I’d truly love to know what you’re thinking. Because if you’re anything like me, your thoughts might be hard to control. Sometimes they run amuck with lies and misconceptions about ourselves. Instead of clinging to the truth of who we are in Christ, we replay the unkind thoughts and ugly, unpleasant musings.
You might reason, “They’re just thoughts—they don’t hurt anyone.” But I beg to differ.
The Dangers of Adopting a Negative Mindset
While it would be wonderful to have a warm, fuzzy identity in our own minds, the reasons to tame our thoughts far exceed the desire to feel good about ourselves. It may seem that our thoughts are harmless, but when we allow them to replay, we begin to believe them. And that comes with devastating and ever-increasing consequences. For instance,
A negative mindset causes us to become overly critical of others. We are suddenly hard to please and those around us feel as if they can do nothing right.
We begin to doubt our God-given gifts and talents.
This causes hesitation to serve our church, our community, or even of family. We draw back instead of stepping forward to get involved.
We succumb to the temptation to accept mediocrity instead of embracing the best God has for us. He offers more, but we convince ourselves that we’re comfortable with things as they are.
A mental fog can overtake us, dulling our peace and joy.
Discipline in our time with Jesus begins to wane, and soon we recognize that we don’t connect with Him the way we once did.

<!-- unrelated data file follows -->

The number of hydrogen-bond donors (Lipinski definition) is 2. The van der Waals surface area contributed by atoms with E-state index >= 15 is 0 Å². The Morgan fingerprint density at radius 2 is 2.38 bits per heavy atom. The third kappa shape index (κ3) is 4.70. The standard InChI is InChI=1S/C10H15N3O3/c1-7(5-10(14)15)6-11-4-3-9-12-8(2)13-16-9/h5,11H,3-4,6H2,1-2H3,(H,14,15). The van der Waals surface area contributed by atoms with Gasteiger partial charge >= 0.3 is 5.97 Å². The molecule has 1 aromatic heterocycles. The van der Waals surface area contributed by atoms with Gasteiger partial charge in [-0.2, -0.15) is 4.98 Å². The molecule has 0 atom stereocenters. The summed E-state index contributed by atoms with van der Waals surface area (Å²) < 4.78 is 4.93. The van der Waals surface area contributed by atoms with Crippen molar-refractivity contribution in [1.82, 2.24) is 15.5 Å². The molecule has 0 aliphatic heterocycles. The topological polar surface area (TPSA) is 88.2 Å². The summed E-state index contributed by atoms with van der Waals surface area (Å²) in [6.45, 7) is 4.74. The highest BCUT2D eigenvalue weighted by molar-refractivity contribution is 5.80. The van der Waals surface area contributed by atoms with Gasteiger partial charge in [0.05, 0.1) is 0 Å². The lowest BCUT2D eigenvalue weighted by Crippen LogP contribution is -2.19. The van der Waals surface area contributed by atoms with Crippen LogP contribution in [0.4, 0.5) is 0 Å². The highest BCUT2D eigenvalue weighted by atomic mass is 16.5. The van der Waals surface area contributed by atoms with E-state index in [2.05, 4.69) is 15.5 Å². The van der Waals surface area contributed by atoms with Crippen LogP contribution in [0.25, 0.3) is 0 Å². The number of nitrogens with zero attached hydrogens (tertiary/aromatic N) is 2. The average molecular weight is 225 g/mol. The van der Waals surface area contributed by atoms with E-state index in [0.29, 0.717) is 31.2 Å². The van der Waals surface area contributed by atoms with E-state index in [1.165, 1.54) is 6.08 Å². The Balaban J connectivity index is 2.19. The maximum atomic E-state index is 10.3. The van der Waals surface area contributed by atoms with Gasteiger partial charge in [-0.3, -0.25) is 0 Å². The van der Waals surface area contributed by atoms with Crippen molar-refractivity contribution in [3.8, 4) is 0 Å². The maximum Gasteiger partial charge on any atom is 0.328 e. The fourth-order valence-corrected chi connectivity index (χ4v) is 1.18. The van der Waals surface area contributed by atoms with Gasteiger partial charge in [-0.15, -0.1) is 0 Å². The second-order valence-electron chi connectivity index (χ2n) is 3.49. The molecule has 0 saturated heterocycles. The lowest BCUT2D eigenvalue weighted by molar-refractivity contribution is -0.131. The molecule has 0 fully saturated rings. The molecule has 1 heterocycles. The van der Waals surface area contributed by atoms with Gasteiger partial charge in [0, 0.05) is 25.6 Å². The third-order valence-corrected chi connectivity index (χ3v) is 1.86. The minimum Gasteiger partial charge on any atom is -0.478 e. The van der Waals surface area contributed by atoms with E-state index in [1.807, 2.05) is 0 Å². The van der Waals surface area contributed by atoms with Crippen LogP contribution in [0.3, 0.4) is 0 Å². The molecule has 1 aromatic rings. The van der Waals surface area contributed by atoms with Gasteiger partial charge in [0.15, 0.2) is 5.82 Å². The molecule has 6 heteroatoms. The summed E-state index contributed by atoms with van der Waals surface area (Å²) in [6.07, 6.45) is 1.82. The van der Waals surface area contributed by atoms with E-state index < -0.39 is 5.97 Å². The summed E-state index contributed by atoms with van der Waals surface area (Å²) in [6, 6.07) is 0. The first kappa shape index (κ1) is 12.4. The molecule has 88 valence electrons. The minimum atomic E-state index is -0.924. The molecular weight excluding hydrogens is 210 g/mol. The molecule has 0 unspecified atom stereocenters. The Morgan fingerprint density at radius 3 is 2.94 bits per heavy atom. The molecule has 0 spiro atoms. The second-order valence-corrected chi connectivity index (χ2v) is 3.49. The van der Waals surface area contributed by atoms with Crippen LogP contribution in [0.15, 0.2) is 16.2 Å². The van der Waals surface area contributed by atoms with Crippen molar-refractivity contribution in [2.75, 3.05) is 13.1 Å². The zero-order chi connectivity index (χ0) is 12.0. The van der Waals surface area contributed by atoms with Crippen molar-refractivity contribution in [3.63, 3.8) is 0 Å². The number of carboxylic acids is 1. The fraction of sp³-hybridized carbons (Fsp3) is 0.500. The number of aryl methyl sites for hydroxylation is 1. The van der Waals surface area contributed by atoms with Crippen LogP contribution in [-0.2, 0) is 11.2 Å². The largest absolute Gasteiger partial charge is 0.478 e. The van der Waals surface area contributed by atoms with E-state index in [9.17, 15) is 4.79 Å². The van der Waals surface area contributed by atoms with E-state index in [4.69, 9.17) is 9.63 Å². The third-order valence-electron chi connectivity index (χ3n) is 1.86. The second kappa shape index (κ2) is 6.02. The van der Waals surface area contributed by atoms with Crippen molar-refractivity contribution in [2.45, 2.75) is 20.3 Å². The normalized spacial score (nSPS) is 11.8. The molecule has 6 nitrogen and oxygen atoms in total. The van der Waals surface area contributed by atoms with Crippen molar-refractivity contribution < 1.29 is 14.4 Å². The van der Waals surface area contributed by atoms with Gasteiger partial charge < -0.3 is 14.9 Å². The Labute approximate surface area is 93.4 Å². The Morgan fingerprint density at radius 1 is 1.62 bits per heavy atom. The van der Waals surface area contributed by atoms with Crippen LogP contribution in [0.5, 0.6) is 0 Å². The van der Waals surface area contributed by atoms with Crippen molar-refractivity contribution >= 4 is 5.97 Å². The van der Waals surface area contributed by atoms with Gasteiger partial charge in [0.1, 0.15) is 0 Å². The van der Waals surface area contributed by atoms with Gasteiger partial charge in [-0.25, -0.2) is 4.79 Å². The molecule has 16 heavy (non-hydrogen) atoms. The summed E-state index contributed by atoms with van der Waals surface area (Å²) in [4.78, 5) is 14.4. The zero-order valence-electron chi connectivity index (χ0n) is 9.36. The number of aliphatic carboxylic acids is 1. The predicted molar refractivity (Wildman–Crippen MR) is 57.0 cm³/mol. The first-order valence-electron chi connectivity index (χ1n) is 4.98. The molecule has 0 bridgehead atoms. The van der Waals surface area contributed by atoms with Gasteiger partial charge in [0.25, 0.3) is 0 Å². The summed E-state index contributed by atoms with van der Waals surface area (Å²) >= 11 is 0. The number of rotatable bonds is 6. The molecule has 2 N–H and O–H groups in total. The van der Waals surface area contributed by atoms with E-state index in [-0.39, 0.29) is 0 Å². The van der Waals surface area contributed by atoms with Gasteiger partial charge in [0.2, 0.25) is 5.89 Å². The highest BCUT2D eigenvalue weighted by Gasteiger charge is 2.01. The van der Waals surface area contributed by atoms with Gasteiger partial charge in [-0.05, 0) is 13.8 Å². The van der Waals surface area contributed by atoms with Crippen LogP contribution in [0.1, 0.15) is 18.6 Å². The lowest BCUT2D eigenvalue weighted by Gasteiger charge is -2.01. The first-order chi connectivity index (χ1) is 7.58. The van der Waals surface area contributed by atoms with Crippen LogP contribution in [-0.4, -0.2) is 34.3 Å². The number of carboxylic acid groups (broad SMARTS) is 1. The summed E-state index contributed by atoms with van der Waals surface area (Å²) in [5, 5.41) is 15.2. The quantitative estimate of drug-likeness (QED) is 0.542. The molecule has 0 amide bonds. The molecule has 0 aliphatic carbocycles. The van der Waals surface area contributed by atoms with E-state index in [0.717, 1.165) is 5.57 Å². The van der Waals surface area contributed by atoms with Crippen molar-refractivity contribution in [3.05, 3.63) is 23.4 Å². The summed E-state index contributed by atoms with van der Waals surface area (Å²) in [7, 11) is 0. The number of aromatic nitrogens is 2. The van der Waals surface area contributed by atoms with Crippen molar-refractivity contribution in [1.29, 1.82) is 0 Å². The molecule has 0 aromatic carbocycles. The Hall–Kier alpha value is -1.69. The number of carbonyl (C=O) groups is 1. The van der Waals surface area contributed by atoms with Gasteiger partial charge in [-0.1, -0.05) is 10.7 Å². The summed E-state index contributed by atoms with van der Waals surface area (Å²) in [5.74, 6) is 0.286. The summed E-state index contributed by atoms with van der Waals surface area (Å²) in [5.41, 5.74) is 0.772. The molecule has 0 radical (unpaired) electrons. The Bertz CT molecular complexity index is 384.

Our prayer life diminishes and we doubt its effectiveness.
We begin to overcommit and overwork, believing that it will help us “prove” ourselves.
We shrink back from making new friends or deepening our existing relationships.
It becomes hard to trust others.
We lose sight of the reality of the cross.
When we believe the lies that the enemy of our soul whispers into our hearts, it becomes second nature to estimate our personal value on what we do rather than who we are.
Taming Your Thoughts by Trusting God’s Truth
What if our struggles in marriage are due, in part, to the personal identity we hold of ourselves? Is it possible that our relationship issues, our lack of confidence in parenting, our battle with the bathroom scale, or that simmering anger that we seem to always carry with us, stem from our habit of listening to untrue thoughts about ourselves?
What if we could break free and step into the truth? Imagine what could transpire in our thoughts and then in our lives if we began to grasp the full richness of God’s glory and see ourselves as He sees us.
As daughters of the King, we have a Heavenly Father who loves us—just as we are—and is the Source of our true identity. Yet, rather than trusting in the truth of God’s Word, we yield to the temptation to find our value in the things we do, in what we produce, and in the opinions of others. It’s time to stop the madness and embrace all that the Lord has for us.
Today kicks off a new series of articles on the blog that will point us to the truth about who God says we are. I believe that all women need to hear that they are enough. They are worthy. They are loved. It’s time that we stopped estimating our value based on our mistakes, our histories, the unkind words of others, or the lies of the enemy. Those things can’t define us. Only God can do that.
Will you join me for an exciting journey where together we’ll deepen our understanding of who we are in Christ? I look forward to meeting you right back here and unpacking the exciting and trustworthy truth of God’s Word!
If you’re married, you’re going to make relational mistakes. You’ll say the wrong thing. Maybe you’ll sigh at the wrong time, or hold your eyebrows in the wrong expression, or worse. However it comes about, there is 100% certainty that you’ll disappoint your spouse. Since no marriage nor individual is perfect, disappointment is inevitable.